By Ginger Armbruster, Chief Privacy Officer
A new decade means new tech. As emerging technologies like artificial intelligence and machine learning disrupt every industry, government must capitalize on opportunities to operate more efficiently and deliver better services while mitigating threats to cybersecurity and protecting privacy.
Enter the City of Seattle’s Privacy Office, part of the Seattle Information Technology Department, which conducts hundreds of privacy reviews each year on technologies the City uses to deliver needed services. The reviews ensure new and existing City programs appropriately manage and protect the public’s information.
Data Privacy Day, held annually on Jan. 28 to increase awareness of privacy and data protection issues, presents an opportunity to highlight some of the new and innovative technologies the Privacy Office is tracking across City government.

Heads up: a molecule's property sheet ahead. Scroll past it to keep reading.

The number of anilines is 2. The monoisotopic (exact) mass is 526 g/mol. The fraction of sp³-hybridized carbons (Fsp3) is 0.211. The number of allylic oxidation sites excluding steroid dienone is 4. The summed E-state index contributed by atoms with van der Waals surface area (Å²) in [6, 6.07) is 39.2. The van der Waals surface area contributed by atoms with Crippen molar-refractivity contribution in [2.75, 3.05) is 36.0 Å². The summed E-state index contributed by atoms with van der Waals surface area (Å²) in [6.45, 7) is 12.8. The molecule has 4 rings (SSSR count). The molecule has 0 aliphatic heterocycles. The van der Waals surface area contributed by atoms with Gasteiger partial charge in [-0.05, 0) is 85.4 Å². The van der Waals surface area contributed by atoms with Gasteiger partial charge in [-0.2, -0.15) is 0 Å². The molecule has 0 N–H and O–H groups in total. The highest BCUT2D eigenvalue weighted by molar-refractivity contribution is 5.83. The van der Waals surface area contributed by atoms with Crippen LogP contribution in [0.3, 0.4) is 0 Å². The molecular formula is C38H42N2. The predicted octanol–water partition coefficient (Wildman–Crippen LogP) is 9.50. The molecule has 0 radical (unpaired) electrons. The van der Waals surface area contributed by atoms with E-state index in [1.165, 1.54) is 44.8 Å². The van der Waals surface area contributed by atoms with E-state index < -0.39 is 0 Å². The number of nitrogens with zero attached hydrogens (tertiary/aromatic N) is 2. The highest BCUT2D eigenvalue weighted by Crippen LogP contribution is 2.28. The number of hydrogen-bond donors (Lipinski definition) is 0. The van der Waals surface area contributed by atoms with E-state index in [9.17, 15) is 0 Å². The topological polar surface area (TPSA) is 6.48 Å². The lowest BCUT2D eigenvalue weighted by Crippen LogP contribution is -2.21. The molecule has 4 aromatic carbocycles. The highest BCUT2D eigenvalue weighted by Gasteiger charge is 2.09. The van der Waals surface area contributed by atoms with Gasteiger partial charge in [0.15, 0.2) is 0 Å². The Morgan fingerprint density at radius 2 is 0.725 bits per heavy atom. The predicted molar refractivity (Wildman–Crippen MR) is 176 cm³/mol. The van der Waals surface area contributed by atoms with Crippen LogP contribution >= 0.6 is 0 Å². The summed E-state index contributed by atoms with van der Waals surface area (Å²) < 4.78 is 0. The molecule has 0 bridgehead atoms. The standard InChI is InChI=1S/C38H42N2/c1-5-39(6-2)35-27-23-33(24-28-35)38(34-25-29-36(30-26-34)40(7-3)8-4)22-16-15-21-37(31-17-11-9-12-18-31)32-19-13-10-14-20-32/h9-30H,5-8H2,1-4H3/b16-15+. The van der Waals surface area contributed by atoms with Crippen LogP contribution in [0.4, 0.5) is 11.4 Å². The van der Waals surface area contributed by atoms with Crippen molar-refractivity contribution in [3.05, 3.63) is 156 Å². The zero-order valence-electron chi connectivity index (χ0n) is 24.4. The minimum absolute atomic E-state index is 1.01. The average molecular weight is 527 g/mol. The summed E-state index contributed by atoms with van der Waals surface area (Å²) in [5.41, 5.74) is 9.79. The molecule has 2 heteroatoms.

- Employing advanced technologies to improve the quality of emergency response calls.
- Using marketing automation tools to conduct more efficient and targeted resident outreach to deliver programs and needed services.
- Exploring intelligent city technologies to improve traffic and building safety.
- Using contracted unmanned aerial systems (UAS) to improve watershed asset management.
Each of these technologies offers opportunities for improving how City government delivers services. Introducing advanced technologies also requires privacy risk reviews to determine if the public’s personal data may be inadvertently affected.
Artificial intelligence and algorithmic decision making have elected officials and academic thought leaders considering equity concerns as machine learning and decision making may amplify inherent human bias.
The goal of the Privacy Program is to support these initiatives while offering methods to reduce negative impacts on personal data privacy. To learn more about how the City meets its privacy commitments through the Privacy Program, visit the website.